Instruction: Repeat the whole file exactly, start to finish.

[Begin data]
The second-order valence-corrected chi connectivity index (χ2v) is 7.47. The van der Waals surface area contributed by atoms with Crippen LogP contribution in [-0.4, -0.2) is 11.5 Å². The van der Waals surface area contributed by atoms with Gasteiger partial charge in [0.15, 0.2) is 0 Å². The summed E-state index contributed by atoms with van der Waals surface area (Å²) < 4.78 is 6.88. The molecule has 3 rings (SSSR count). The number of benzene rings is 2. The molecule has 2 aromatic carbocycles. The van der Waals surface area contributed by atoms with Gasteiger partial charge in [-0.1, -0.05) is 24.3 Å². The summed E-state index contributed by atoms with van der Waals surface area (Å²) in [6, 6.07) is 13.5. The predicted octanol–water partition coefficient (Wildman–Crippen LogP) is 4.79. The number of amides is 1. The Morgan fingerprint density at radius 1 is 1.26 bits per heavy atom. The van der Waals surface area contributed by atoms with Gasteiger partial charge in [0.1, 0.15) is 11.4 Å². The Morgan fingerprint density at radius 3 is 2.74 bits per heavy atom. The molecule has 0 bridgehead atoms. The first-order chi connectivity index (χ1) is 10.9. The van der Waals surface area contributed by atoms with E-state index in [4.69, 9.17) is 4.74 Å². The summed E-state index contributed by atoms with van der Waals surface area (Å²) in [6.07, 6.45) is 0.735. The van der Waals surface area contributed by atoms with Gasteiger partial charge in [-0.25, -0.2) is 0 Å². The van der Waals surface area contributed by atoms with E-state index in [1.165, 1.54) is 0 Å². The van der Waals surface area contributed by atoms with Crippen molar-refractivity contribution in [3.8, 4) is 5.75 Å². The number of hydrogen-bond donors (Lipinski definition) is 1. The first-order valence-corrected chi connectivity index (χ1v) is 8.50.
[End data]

The second-order valence-corrected chi connectivity index (χ2v) is 7.47. The van der Waals surface area contributed by atoms with Crippen LogP contribution in [-0.4, -0.2) is 11.5 Å². The van der Waals surface area contributed by atoms with Gasteiger partial charge in [0.15, 0.2) is 0 Å². The summed E-state index contributed by atoms with van der Waals surface area (Å²) < 4.78 is 6.88. The molecule has 3 rings (SSSR count). The number of benzene rings is 2. The molecule has 2 aromatic carbocycles. The van der Waals surface area contributed by atoms with Gasteiger partial charge in [-0.1, -0.05) is 24.3 Å². The summed E-state index contributed by atoms with van der Waals surface area (Å²) in [6, 6.07) is 13.5. The predicted octanol–water partition coefficient (Wildman–Crippen LogP) is 4.79. The number of amides is 1. The Morgan fingerprint density at radius 1 is 1.26 bits per heavy atom. The van der Waals surface area contributed by atoms with Gasteiger partial charge in [0.1, 0.15) is 11.4 Å². The Morgan fingerprint density at radius 3 is 2.74 bits per heavy atom. The molecule has 0 bridgehead atoms. The first-order chi connectivity index (χ1) is 10.9. The van der Waals surface area contributed by atoms with E-state index in [4.69, 9.17) is 4.74 Å². The summed E-state index contributed by atoms with van der Waals surface area (Å²) in [6.07, 6.45) is 0.735. The van der Waals surface area contributed by atoms with Gasteiger partial charge in [-0.25, -0.2) is 0 Å². The van der Waals surface area contributed by atoms with E-state index in [1.165, 1.54) is 0 Å². The van der Waals surface area contributed by atoms with Crippen molar-refractivity contribution in [3.8, 4) is 5.75 Å². The number of hydrogen-bond donors (Lipinski definition) is 1. The first-order valence-corrected chi connectivity index (χ1v) is 8.50.